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Research in chickens has provided direct evidence of "paternal leakage" in which mitochondria are inherited from the father instead of the mother

Scientists from the University of Oxford discovered two mutations that occurred in the mitochondrial gene of the birds during fifty years, which shows that the rate of evolution is greater than what was commonly thought according to which changes in the mitochondrial genome occur at a rate of two percent per million years.

A selective mating approach in a chicken population that began in 1957 led to a 10-fold difference in size between chickens. Photo Credit: Virginia Tech/ John McCormick
A selective mating approach in a chicken population that began in 1957 led to a 10-fold difference in size between chickens. Photo Credit: Virginia Tech/ John McCormick

A new study conducted in chickens has challenged the popular hypothesis that evolution is observable over long periods of time. Through the study of individual chickens that were part of a long-term breeding program, the researchers led by Prof. Gregor Larsson from the Archaeological Research Laboratory at the University of Oxford were able to discover mutations that occurred in the mitochondrial genomes of birds in just 50 years.

For a long time, scientists estimated that the rate of change in the mitochondrial genome for our world is faster than 2% per million years. The evidence for these mutations shows that the rate of evolution in this family tree is 15 times faster. By sequencing the genome along the lineage, the researchers discovered that a single version of mitochondrial DNA was passed down from the father.

This is a surprising discovery that shows that the process known as "paternal leakage" is not as rare as previously thought. The study was published in the journal Biology Letters.
Using a documented lineage of white Plymouth Rock chickens developed at Virginia Tech by Prof. Paul Siegel, the researchers were able to identify how mitochondrial DNA was passed from mother to daughter within the populations. They took a blood sample from 12 chickens of the same generation and whose sacrifice between them is as small as possible. Knowing that these populations started from seven dynasties that partially interbred among themselves.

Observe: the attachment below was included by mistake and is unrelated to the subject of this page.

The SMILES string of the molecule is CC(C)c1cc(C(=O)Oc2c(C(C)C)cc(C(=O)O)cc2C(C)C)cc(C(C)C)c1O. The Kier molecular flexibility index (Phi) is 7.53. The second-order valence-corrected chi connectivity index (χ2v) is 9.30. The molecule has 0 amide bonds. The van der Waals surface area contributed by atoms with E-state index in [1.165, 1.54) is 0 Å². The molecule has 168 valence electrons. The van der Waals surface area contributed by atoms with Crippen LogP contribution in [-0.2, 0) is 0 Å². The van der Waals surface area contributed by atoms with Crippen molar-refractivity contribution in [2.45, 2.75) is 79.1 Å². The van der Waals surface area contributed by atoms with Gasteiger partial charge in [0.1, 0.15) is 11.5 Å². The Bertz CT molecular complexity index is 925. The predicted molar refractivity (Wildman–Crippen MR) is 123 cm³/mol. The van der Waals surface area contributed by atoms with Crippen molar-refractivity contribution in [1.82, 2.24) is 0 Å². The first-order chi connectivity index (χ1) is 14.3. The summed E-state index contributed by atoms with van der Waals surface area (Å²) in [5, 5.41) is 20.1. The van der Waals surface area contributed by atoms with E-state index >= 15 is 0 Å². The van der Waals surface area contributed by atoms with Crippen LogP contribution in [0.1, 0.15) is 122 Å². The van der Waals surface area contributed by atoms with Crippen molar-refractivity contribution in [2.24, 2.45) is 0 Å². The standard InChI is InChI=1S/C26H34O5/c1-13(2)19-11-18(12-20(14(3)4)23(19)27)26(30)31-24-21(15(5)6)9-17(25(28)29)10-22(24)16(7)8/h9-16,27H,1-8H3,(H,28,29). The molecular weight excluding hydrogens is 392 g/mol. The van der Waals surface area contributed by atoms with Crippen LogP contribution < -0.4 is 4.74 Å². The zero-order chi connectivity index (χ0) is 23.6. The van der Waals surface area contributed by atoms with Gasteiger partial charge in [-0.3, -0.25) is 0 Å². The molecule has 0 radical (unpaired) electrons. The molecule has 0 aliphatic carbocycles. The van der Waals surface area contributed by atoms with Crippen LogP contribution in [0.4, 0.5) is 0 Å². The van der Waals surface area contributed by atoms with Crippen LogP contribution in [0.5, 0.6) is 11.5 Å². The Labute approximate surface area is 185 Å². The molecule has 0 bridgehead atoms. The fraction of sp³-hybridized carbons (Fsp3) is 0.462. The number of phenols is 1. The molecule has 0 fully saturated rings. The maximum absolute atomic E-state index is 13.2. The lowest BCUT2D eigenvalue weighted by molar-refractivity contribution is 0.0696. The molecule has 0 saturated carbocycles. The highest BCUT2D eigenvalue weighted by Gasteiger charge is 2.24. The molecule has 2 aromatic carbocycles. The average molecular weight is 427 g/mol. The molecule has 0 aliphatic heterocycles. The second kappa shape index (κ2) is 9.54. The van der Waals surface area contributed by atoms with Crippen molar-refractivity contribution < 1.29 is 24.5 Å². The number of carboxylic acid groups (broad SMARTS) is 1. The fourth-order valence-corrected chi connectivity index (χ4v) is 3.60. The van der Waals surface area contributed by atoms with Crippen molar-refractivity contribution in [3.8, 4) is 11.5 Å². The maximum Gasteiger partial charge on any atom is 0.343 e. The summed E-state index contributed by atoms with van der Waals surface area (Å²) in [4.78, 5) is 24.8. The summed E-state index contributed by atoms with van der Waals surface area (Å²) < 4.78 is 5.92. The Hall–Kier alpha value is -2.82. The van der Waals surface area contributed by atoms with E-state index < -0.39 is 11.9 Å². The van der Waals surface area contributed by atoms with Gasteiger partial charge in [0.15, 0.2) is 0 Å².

Selective fertilization within the populations began in 1957, resulting in a 10-fold difference in size between the two groups at 56 days of age.

Lead researcher Prof. Larsson says: "Our observations reveal that evolution always moves fast but we tend not to see it because we measure it over long periods of time. Our research has shown that evolution can move much faster in a short period of time than we estimated from examining fossils. Earlier, we believed that the rate of change would allow us to observe one mutation over fifty years, but in fact we discovered two."

According to the paper, there is now significant evidence of differences between the long-term and short-term estimates of mitochondrial changes. One of the theories trying to explain the phenomenon, and which the researchers claim is preferable, is that the mitochondrial DNA evolved in a non-neutral way, that purifying selection is carried out, and that negative mutations are removed faster than beneficial or neutral mutations. So far, there have been very few studies of the short-term evolution of mitochondria that included both mutation rate and paternal leakage. There is now direct evidence that mitochondria are not always inherited from the mother.

Lead researcher Dr Michelle Alexander from the University of York said: "The only thing everyone knew about mitochondria is that it is always passed on through the maternal line, but we identified chicks that inherited mitochondria from their father instead of their mother. This means that the same "paternal leakage" can occur in an avian population. These two findings demonstrate the speed and dynamics of evolution when viewed in short time frames."

to the notice of the researchers

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